There’s no single stocks-bonds blend that’s right for everyone. That said, many retirees see stocks-bond mix of anywhere between 40% stocks-60% bonds to 60% stocks-40% bonds as offering a reasonable shot at solid long-term returns with sufficient downside protection from severe market setbacks. You can get a better sense of what percentage of stocks and bonds might be right for you by going to Vanguard’s free risk tolerance-asset allocation tool.
Once you have a broadly diversified mix of stock and bond funds that can deliver reasonable returns for the level of risk you’re willing to take, the question becomes how should you withdraw from your nest egg each year? As I’ve noted before, the rate at which you withdraw money from your nest egg determines even more than your investing strategy how long your savings will last and how much you’ll likely have left late in retirement.
So what’s a reasonable withdrawal rate? Assuming you want your savings to last at least 30 years, the standard advice until a few years ago would have been to follow the 4% rule—that is, withdraw an initial 4% of the value of your nest egg the first year of retirement and then increase that amount each year for inflation. Assuming $250,000 nest egg, that would translate to an initial withdrawal of $10,000 the first year of retirement. If your portfolio generates, say, 3% of its value, or $7,500, in interest, dividends and other distributions, you would then sell shares worth $2,500, or 1% of its value, to get to the 4%, or $10,000, withdrawal amount. If inflation is running at 2% a year, you would boost each year’s withdraw by 2%, which would mean withdrawing $10,200 the second year, $10,400 the third and so on.
Given projections for lower investment returns over the next decade or so, however, some retirement experts suggest that an initial withdrawal rate of 3% or so might be more appropriate if you want to be reasonably sure that your savings will carry you through 30 years of retirement. But whatever withdrawal rate you start with, you need to be prepared to adjust it as market conditions change and the value of your nest egg fluctuates.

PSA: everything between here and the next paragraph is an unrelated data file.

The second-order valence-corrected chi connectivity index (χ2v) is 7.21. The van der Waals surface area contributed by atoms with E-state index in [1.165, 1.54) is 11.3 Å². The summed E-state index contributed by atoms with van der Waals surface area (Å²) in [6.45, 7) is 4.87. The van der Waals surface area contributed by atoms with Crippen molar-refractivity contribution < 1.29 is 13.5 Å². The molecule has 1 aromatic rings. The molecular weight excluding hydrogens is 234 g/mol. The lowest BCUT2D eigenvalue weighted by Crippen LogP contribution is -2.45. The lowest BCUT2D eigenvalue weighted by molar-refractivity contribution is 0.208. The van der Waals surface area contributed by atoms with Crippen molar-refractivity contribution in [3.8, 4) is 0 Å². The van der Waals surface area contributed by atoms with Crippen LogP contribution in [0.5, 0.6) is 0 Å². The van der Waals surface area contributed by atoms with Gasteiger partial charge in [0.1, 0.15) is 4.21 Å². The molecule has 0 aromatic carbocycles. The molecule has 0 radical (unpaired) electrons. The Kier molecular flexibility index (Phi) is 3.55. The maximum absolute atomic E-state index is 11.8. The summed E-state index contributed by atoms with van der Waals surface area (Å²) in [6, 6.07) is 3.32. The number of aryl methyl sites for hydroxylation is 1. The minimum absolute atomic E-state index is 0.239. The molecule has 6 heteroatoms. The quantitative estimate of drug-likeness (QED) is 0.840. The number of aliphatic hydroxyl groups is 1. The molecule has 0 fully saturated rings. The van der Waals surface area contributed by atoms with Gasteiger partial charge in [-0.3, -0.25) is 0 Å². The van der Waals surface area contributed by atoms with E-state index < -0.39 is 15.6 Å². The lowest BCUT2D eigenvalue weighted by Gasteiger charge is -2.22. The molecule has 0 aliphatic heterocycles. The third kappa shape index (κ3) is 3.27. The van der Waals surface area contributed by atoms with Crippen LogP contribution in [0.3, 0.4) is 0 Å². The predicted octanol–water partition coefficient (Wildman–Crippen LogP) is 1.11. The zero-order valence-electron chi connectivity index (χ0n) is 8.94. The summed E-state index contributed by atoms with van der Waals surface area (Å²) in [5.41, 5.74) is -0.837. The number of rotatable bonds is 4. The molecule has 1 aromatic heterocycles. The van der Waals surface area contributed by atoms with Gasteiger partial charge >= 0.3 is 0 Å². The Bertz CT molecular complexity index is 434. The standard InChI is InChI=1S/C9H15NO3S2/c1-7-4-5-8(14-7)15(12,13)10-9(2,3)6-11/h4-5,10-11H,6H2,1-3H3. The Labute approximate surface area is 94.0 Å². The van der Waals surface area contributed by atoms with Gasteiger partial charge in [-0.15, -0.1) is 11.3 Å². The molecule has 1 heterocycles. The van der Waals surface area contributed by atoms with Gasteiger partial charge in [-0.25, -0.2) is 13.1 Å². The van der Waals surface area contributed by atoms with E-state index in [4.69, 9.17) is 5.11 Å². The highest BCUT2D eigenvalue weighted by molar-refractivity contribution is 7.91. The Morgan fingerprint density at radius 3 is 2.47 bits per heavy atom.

If, for example, the financial markets go into a deep slump or your nest egg’s value takes a hit because you make an unusually large withdrawal to handle a large unanticipated expense, you might need to forgo an inflation increase or even reduce the amount you withdraw for a few years to give your portfolio a chance to recover. Conversely, if a string of outsize returns pumps up the size of your retirement accounts, you may want to boost withdrawals to avoid having far more assets than you’ll need late in life.
You can get a sense of whether you need to adjust your withdrawals up or down by plugging in information like your age, your nest egg’s current balance and your current rate of spending into a good retirement income calculator that uses Monte Carlo simulations to estimate how long your money will last.
There’s one other move you might want to consider. If you feel you’d like more guaranteed lifetime income than you’ll already receive from Social Security and any pensions, you could put a portion of your savings into an immediate annuity. As this annuity calculator shows, a 65-year-old man who invests $50,000 in an immediate annuity would receive about $270 a month for life.
The downside to this approach is that you’ll typically have to give up access to the money you invest in such an annuity, which is why you wouldn’t want to put all or probably even most of your savings into one. The upside, though, is that knowing you’ll be able to count on those monthly annuity checks to come in no matter how long you live and regardless of how the market is behaving might take some of the anxiety out of investing the rest of your nest egg.
The most important thing you need to remember, though, is that when it comes to converting your nest egg to reliable retirement income, you need more than just investments. You need a plan.
Walter Updegrave is the editor of RealDealRetirement.com. If you have a question you would like Walter to answer online, send it to him at firstname.lastname@example.org. Follow Walter on Twitter at @RealDealRetire.